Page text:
1. Although the appointment of Ethiopian women to the cabinet post and to the president is a welcome development, the situation is unstable.
There’s been a startling revelation from Ethiopian Prime Minister Abiy Ahmed. It’s been just over a week since soldiers marched on his palace. At the time, he described it as nothing more than a pay dispute. Now, the premier has told the country that it was actually a coup attempt.
Contrary to his promises to allow peaceful protest and freedom of assembly, 2,000 young Ethiopians demonstrators were arrested in Addis Ababa without due process. They were released in response to international pressure, but the episode makes it clear that the political situation in Ethiopia is volatile.
The government lead by Prime Minister Abiy must focus first on peace, law and order, and development. Ethiopia is at a turning point. For it to move toward prosperity, peace and democracy, it is essential that the government find ways to increase economic opportunity, especially for the growing population of young Ethiopians who need training and jobs.
2. Now, more than ever, the U.S. can play a constructive role in Ethiopia. Ethiopia’s fate is in the hands of its people, but the U.S. can and should be helping them forge a democratic, prosperous future.
Ethiopia has some friends in the U.S. Congress, and Ethiopian-Americans must support them. The Ethiopian-Americans community endorses Congressman Chris Smith as Representative for the State of New Jersey for his fight for human rights for voiceless people all over the globe.
We also endorse Congressman Mike Coffman of Colorado and Senator Ben Cardin of Maryland for the fight for Human Rights as well.
They are friends of Ethiopia.
Congressman Mike Coffman has written a letter to Secretary of State Mike Pompeo requesting that the Global Magnitsky Act be applied to a former Ethiopian official. Coffman (R-CO) sent a letter to the Pompeo and to the U.S. Secretary of the Treasury, Steven Mnuchin, to request that Getachew Assefa, former head of the Ethiopian National Intelligence and Security Service (NISS) be sanctioned under the Global Magnitsky Act for having committed human
rights violations against the Ethiopian people.
“I have asked the Administration to apply the Global Magnitsky Act to Getachew Assefa. The United States must stand with the Ethiopian community as they continue to fight for democracy and a respect of human rights”.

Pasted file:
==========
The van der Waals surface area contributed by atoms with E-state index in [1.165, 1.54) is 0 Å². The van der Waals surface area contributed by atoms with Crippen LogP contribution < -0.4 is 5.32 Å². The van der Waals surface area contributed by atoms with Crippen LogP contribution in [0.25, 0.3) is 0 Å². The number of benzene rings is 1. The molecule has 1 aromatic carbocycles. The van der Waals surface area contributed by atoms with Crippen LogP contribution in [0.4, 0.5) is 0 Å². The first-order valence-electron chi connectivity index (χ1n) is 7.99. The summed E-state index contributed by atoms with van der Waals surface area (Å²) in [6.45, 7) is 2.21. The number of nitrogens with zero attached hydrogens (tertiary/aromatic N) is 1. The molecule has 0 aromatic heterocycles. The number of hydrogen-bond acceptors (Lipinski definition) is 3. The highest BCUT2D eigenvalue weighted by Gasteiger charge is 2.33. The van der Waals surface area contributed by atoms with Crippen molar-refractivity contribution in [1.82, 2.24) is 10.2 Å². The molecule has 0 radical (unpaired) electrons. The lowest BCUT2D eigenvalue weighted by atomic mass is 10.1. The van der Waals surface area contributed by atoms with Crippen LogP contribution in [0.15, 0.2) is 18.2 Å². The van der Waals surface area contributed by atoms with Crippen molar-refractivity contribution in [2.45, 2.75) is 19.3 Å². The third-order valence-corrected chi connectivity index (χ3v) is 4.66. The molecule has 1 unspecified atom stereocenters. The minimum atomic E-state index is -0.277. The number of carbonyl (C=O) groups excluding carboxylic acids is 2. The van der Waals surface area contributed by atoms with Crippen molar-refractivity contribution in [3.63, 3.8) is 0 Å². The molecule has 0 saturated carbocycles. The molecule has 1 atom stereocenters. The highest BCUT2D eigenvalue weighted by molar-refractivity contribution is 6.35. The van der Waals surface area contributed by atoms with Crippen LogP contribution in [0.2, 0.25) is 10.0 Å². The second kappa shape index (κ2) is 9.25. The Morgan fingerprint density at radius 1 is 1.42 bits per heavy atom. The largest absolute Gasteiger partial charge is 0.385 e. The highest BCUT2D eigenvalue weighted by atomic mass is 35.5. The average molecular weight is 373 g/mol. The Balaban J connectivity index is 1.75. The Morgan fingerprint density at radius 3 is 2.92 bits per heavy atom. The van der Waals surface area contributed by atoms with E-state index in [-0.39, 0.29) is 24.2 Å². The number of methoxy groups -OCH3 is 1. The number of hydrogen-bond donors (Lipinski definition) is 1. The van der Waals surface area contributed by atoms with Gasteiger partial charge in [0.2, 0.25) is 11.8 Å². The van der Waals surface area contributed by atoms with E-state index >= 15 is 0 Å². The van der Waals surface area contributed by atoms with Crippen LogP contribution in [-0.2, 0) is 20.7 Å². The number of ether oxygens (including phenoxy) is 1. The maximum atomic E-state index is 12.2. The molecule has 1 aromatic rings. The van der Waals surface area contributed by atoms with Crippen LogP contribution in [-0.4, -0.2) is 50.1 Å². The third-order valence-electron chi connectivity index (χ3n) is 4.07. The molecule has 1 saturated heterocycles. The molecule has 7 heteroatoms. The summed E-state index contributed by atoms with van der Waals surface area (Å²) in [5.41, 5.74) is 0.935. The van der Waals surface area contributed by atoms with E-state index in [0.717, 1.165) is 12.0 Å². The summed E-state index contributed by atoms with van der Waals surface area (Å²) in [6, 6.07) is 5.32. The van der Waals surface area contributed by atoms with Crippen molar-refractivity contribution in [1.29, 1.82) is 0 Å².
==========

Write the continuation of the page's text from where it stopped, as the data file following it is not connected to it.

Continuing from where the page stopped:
In addition, Congressman Chris Smith has spoken out about the arrests of human rights lawyers in Ethiopia. On Oct. 19, Smith (R-NJ), Chairman of the House Foreign Affairs Subcommittee on Africa, issued the following statement on the Ethiopian government’s arrests of human rights lawyers Henok Aklilu and Michael Melake:
“I am concerned by the Ethiopian government’s recent arrest of human rights lawyers Henok Aklilu and Michael Melake, and am worried that it may signal backsliding. I hope and expect that Ethiopian authorities will afford them due process and fair treatment, and that Prime Minister Abiy and his government will not waver from the path of reform they have previously undertaken. It is important that Ethiopia’s government protect the civil and political rights of all Ethiopians, regardless of ethnicity, and that it seek national harmony.”
In a letter to United States Senators and Congressman, we wrote that “the present situation in Ethiopia is at critical junction. Armed groups are harassing the entire population. Ethnic cleansing is occurring both in Southern and Northern Ethiopia. Ethiopians are concerned that their government has not taken any action to avoid further bloodshed. The situation is very dangerous and attention from the United States is needed to prevent Ethiopia from becoming a breeding ground for extremist groups such as al shebab and al qaeda. Ethiopia is an ally in the war on terror with the United States.”
“Eskinder Nega, journalist, human rights and democracy activist, and Mesfin Mekonen, initiated and delivered to Prime Minster Abiy during his recent visit to the United States a declaration calling for Ethiopia to move forward with a truth and reconciliation project animated by the spirit that propelled change in South Africa.
The goals are clear: peace, justice, respect for human rights, democracy, and prosperity. Achieving these basic goals will require a process of truth telling, particularly about human rights abuses, achieved through testimony from both victims and perpetrators, coupled to a pledge of reconciliation. The declaration, was signed by prominent Ethiopians. Its recommendations must be implemented to avoid ethnic cleansing and other human rights abuses in Ethiopia.”